Businesses Attempting to Create More Inclusive Workplaces, Star in Me Report
By: Navyasri, Writer, Womenentrepreneurindia | Wednesday, 18 May 2022
Inevitably, diversity and inclusion are interconnected. Organizations that lack diversity seem unable to be inclusive. Without inclusion, diverse organizations cannot prosper.
The pressure to develop diverse and inclusive workplaces is increasing. Not only because it is the right thing to do, but also because it is the wise thing to do. According to research, diverse and inclusive organisations achieve 70 percent higher growth, 36 percent better profitability, 75 percent faster time to market, and 19 percent better innovation. However, while much time and attention has been paid to diversity, there has been far less attention paid to what organisations must do to become really inclusive.
According to a survey by career acceleration platform The Star in Me, a considerable proportion of women professionals in India have experienced gender bias at work, but surprisingly women in technology reporting lower levels of bias than those in non-technology sectors.
Women in tech aren't entirely rare, but working in a male-dominated field may be difficult. According to research, technology is one of the most underrepresented industries, with women accounting for fewer than 20% of the workforce. To close the gender gap, organizations, leaders, and institutions are promoting women to pursue STEM (science, technology, engineering, and math) degrees.
The 'Break the Bias' survey polled over 700 respondents in India who worked for significant corporations.Even when it comes to gender and prejudice sensitization campaigns, 72 percent of technology respondents indicated their companies have them, compared to only 46 percent of non-tech firms.
Behavioral inclusion is one of the four essential aspects involved in creating an inclusive workplace. Individuals can be inclusive by identifying and trying to eliminate long-held unconscious bias. Structural Inclusion: Organizations can be more inclusive by re-examining and restructuring their talent management systems to ensure that they are fair and equal for all employees. Inclusive leadership: Leaders may create collaboration and cultural agility by nurturing a specific set of skills and experiences. Change management: Executives may assist firms in being more inclusive by ensuring that improvements are sustained over time.
All four aspects are inextricably linked. In order to improve collaborative intelligence, quality decision-making and problem-solving, and overall team creativity, behavioural and structural inclusion are interdependent. Leaders that are inclusive establish a trusting, open climate that allows for behavioural and structural inclusiveness. Effective change management underpins all of these efforts, allowing firms to be more inclusive in the long run.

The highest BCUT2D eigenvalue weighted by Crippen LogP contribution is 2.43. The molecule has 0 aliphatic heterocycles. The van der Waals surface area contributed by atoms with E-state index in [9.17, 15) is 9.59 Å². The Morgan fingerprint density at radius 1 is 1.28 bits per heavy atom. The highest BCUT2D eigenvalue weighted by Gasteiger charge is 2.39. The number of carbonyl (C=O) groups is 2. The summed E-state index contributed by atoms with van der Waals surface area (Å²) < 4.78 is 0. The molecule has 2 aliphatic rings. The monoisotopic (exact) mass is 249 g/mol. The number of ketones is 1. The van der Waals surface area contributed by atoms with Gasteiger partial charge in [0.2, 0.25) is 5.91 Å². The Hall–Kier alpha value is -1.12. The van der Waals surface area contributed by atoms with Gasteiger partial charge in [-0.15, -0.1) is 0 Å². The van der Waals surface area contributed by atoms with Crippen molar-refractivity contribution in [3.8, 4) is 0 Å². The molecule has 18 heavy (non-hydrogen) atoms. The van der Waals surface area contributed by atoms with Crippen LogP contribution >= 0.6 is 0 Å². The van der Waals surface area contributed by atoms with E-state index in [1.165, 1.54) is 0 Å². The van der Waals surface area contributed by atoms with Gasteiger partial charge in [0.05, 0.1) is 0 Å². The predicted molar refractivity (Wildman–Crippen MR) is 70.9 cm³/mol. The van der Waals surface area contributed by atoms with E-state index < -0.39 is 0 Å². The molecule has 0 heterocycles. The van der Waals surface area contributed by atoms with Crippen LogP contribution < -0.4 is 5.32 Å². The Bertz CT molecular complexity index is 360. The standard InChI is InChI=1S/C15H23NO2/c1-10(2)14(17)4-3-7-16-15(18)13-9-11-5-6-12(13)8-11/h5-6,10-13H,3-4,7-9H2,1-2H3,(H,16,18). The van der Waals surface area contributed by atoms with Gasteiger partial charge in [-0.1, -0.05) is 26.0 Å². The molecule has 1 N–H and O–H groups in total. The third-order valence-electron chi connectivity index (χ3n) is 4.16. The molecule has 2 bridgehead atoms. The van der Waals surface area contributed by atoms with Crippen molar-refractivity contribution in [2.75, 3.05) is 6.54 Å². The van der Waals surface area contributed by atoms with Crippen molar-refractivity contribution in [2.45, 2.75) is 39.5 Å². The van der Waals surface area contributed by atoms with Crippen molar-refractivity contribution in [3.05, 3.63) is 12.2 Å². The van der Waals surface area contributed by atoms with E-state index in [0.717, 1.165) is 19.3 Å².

“There is a definite shift in the way organizations are building inclusive workplaces. Having acknowledged the challenges at hand, leaders are introducing several initiatives to attract and engage women talent across career stages,” said Mahua Mukherjee, cofounder of The Star in Me.
From unconscious bias training to inclusive design, you need structural and behavioural inclusion interventions to be an inclusive and equitable organisation.Courage and willpower are required on a more human level.
Courage to question whether disparities exist and, if so, to face and correct past wrongs. Courage to enter the environments of others who are unlike you, experience things from their point of view, and be curious about how they think, feel, and act. Courage to share your personal journey and how it has influenced how you see and live in the world.
After all, courage necessitates the determination to see things through, knowing that becoming an inclusive business involves more than one excellent training session or high-profile project. You'll need the determination to alter longstanding but discriminatory cultural practises, as well as the guts to see such changes through.
“As organizations tackle the ongoing talent crunch, it is more crucial than ever to address unconscious bias and gender stereotyping. To create inclusive cultures that enable a diverse workforce to thrive, organizations should adopt a three-pronged approach. First, they should educate employees on understanding and tackling bias. Second, they should invest in the growth of women talent to bridge the gender gap in leadership. And third, they should cultivate allies at all levels,” said Uma Kasoji, cofounder of The Star in Me.
Companies that speak out about their desire to hire more women in tech have the best success at attracting them. Beyond mentorship, there are several methods for organisations to invest in the growth of their female employees and advocate for their success.
Companies should take the initiative to forge partnerships and solicit feedback from female employees in order to develop programmes and activities that best support them. They can work together to develop spaces where women can share ideas and discuss critical topics in a secure environment. When managers and executives buy in and support these initiatives, they demonstrate their commitment to closing the gap.